InfoCanvas: Information Art

Team Members: John Stasko, Dave McColgin, Todd Miller, Chris Plaue, Zach Pousman

Movie - Video overview of project (74 megabyte MPEG)

People have a great deal of personal information (financial, weather, news, traffic, communication, etc.) that they'd like to maintain awareness of, but current methods for doing so are too "heavyweight". That is, the methods use too much valuable time, as in interruptions, or space, as in desktop real estate.

We are seeking to create information awareness techniques and systems that are opportunistic, peripheral, and elegant. More specifically, we want information awareness tools to be

Personalized and consolidated - People should be able to choose information that is personally relevant, and the display of this information should be brought together to promote efficiency.
Elegant and peripheral - Displays of the information should blend smoothly into a person's home or work area and enhance a person's environment. They should not detract from other work spaces such as the person's computer desktop.
Senstive to privacy - Displays should abstract or hide details of sensitive personal information such as financial accounts.

Our approach creates tools that are a form of "Information Art." That is, we use abstract scenes or "virtual paintings" in which the images in the scenes change subtly to convey the state of an information resource. An individual creates their own painting, specifying both the data of personal interest and the images to represent that data. Our approach is similar to, but different in important ways, from that of the PLAY Research group's "Informative Art" project. In their system, portions of existing abstract artworks are modified to represent changes in data being monitored.

Our work began with an extensive survey of people's needs and wants in this area. We interviewed many people and asked about their desires to maintain awareness of personal information. We used the data gathered from that study to develop an initial concept prototype system, called the InfoCanvas. This work was reported at the AVI 2002 Conference.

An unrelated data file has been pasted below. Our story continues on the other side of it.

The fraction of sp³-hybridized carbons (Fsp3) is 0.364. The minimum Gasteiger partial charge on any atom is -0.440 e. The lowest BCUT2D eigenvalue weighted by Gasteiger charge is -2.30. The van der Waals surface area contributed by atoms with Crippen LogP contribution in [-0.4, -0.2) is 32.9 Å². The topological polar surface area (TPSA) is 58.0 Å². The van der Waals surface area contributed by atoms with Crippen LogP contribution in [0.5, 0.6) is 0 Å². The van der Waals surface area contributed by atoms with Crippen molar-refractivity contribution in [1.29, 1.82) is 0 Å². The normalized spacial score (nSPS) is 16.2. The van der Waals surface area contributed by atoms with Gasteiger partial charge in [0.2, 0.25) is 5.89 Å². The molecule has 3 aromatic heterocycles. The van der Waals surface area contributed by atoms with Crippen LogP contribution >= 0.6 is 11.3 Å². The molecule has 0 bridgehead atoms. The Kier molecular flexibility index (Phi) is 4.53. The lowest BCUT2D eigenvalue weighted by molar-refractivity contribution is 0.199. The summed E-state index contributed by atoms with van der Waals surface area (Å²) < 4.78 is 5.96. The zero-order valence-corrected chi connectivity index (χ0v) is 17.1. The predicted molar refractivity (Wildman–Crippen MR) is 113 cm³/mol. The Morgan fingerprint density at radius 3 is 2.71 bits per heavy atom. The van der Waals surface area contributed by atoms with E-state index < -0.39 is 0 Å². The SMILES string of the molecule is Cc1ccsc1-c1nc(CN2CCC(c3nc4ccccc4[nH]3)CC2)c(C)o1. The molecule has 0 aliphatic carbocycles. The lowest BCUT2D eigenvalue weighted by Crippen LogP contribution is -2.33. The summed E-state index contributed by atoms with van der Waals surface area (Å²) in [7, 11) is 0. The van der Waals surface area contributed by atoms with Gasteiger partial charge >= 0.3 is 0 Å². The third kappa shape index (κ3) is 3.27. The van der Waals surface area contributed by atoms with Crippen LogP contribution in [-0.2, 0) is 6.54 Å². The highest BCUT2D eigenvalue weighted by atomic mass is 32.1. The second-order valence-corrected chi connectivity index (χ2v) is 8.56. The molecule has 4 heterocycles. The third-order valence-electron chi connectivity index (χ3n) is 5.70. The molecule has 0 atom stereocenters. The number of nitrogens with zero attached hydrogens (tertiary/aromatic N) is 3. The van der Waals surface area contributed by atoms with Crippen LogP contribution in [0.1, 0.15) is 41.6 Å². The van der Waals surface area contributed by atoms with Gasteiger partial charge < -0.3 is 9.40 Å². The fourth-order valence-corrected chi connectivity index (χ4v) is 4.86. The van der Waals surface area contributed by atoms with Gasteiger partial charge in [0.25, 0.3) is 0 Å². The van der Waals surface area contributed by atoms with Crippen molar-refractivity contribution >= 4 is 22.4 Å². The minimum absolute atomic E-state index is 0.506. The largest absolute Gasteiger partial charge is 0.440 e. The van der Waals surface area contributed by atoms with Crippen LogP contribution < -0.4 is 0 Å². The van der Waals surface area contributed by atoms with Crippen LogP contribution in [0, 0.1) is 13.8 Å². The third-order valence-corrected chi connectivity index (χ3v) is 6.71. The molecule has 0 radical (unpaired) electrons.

Experiences gathered from that effort helped us focus on the InformationArt creation process. Currently, we are using an approach that provides different painting "themes" such as a beach scene, a rain forest, a city market, a night skyline, and an aquarium (as shown to right). We have created extensive sets of images (objects) for these scenes. Each InfoCanvas scene is described through an XML file that specifies both the information to be monitored, its graphical representation, and the mapping from the information to the graphical object state. The InfoCanvas is a java application that reads this XML specification file, displays the appropriate picture, and updates object representations in the picture as information changes. The InfoCanvas uses data harvesters (agents that scrape web pages) to gather the information being monitored. The system is described in more detail in a paper at the Ubicomp 2004 Conference.

We also conducted a "glanceability" study in which we analyzed people's abilities to glance at an InfoCanvas display and digest the information being communicated. We compared a Canvas to a web portal display and a textual display of that same information, and we found that people recalled statistically significantly more information with the InfoCanvas. This study was described in a paper at the Graphics Interface 2004 Conference.

In a longitudinal study, we deployed the InfoCanvas to a number of trial users to run for a month in their offices in order to understand how they use the system and what they think of it. We conducted extensive interviews with the participants to learn more about their impressions of the system and how the InfoCanvas does or does not assist with information awareness.

Presently, we also are designing an interactive front-end tool that will allow people to design and create their own InfoCanvases.


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